Wednesday, July 21, 2010

Hot Springs Cove

On Sunday, 7-18-10, “Blue Rodeo” and crew departed the small community of Tahsis bound for an anchorage near the entrance to Nootka Sound. Conditions were sunny and clear with brilliant blue skies. As we motorsailed away in calm conditions, we were treated to another spectacular view of the glacier-covered mountains that formed the backdrop for the village. While heading south down the canyon-like, narrow channel, we spied what appeared to be a clump of seaweed or flock of birds on the water ahead. With help from the binoculars, we were delighted to see that it was a “raft” of 30 or more sea otters. For whatever reason, otters will raft-up and drift along while lazing on their backs grooming and tending to their young. It’s hard to imagine a more endearing sight. They as so incredibly cute! Unfortunately, without a telephoto lens we were unable to get a good picture of them.

Friendly Cove, our intended destination for the night, seemed lacking of charm or interest so we poked our bow into tiny Santa Gertrudis Cove nearby just as four boats that were traveling together were pulling up their anchors. We dropped ours, being careful to avoid the numerous rocks and shallows, and once again marveled at our surroundings and good fortune to have the place all to ourselves. After getting settled, we took our dinghy ashore where we made a short hike via a crude trail through the rain forest to a beautiful lake. A cool breeze was blowing so Anne opted not to swim but Mark eased his way out through the rocky shallows for a pleasant swim. We often wonder how primitive man survived without shoes or sandals. Our feet never seem to get tough enough to walk barefoot on all but the smoothest surfaces. Oh well, Mark tells people that his feet are highly evolved for the use of pushing aircraft rudder pedals.

The following morning we set out to round Estavan Pt., one of the last major capes along Vancouver Island’s rugged west coast. Our guide book cautioned of many rocks and reefs that extend well offshore and have claimed many vessels over the years. Thanks to modern navigation equipment, we worried not so much about hitting rocks but about the potential for huge, confused seas created by the strong winds and the swells they produce coming in contact with the shallow waters near the coast. The weather forecasts again included gale force afternoon winds, just as they had for almost every day since rounding Cape Scott. Conditions for us were moderate though and the high point of the day’s sailing was seeing several whales spouting and surfacing not far from us. Once around the point we entered large Hesquiat Harbor and tucked into the small bay at it’s far end. This turned out to be on of our favorite spots so far. We had it all to ourselves and spent two nights there beach combing and watching birds of all kinds. We were a little grossed-out to watch two bald eagles dog-fight with an unlucky seagull, finally taking it down and making a meal of it. Anne wanted to intervene but Mark assured her that it was simply another example of the natural process that goes on constantly around us. While at anchor, Mark re-plumbed our exterior transom shower to have hot water so we can shower there without suffering from the cold water in our tanks and Anne did some boat cleaning and prepared an awesome chicken with Thai peanut and ginger sauce for dinner. While there in Rae Basin, we noticed a significant change in the weather as dense fog returned to the coast with the only sun appearing late in the day. While awaking this morning we soon realized that conditions were near “0-0” and likely to stay that way until at least mid day. Never the less, we departed around eleven o’clock and motored carefully the 15 miles around the next point to famous Hot Springs Cove where we anchored just ahead of a flotilla of boats from the Victoria Yacht Club who were circling the island together. So much for solitude! We pretty much new what to expect as this place, and it’s 1.3 mile cedar boardwalk through the forest to the hot springs, attracts visitors all summer long. Most arrive on high speed inflatable tour boats from the town of Tofino but some fly in in float planes. All in all, the activity around us makes for a good show. After dinner tonight it’s off to the hot springs. While at anchor we noticed few shore-side homes and power lines. This gave us the chance to try our new WiFi extender antenna and were amazed to pick up an internet connection. We’ll try to post this blog entry before we lose the signal. I guess we are getting closer to civilization. Bummer!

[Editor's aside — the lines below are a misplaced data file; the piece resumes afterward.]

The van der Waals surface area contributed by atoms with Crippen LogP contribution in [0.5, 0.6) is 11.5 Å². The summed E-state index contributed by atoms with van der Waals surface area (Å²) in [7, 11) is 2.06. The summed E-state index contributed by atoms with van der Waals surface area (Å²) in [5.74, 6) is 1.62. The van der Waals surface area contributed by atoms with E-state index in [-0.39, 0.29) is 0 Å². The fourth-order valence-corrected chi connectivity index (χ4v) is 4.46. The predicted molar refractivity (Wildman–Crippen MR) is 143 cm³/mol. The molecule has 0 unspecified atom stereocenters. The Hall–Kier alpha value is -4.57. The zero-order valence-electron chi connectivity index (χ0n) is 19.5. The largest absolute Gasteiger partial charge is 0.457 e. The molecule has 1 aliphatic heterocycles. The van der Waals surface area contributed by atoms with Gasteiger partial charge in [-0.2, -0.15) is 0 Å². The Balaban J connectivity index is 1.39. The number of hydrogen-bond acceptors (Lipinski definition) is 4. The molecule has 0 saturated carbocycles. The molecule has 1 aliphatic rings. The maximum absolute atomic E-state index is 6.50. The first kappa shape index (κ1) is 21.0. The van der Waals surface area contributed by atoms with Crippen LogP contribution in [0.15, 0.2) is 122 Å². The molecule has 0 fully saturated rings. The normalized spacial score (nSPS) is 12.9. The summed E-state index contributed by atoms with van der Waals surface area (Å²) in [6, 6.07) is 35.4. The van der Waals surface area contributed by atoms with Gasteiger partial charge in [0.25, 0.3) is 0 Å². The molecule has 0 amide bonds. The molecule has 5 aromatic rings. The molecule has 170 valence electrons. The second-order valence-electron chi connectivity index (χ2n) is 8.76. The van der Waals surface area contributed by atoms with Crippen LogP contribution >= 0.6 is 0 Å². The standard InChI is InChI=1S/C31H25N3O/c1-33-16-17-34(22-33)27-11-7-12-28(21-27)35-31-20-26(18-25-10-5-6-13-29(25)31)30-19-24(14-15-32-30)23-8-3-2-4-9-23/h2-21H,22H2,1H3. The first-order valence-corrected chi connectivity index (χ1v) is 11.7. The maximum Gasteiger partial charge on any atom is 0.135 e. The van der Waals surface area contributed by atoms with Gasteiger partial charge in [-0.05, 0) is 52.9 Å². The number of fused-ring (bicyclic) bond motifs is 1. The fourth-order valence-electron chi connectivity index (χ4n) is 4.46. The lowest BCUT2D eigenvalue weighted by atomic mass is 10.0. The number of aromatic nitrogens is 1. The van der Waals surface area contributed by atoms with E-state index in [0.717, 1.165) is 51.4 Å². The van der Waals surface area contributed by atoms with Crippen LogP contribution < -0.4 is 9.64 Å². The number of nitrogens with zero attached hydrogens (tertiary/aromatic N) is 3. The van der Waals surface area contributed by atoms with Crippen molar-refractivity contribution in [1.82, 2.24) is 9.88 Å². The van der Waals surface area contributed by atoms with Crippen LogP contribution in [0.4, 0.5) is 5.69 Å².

1. Your sailing adventure on the “Blue Rodeo” sounds spectacular and although we love to read about the “brilliant blue skies” and the “glacier-covered mountains” we feel that we are missing a vital piece of this adventure. We respectfully request a second blog source in pair with your original perspective. In this second blog we would love to hear the “Cold Hard Truth by Ann”. Although speaking about the spectacular views and rocky shallows is nice, I would love to hear about the comedy and raw adventure of the trip from Ann’s point of view. What is life without a little harsh reality?
    Sincerely, Emily Campbell & Lori Jorgensen

  2. Now you are bringing back memories to me. I remember my family being chased out of "Friendly Cove" by some natives that weren't so friendly. And having our engine quit as we were rounding estevan point one year.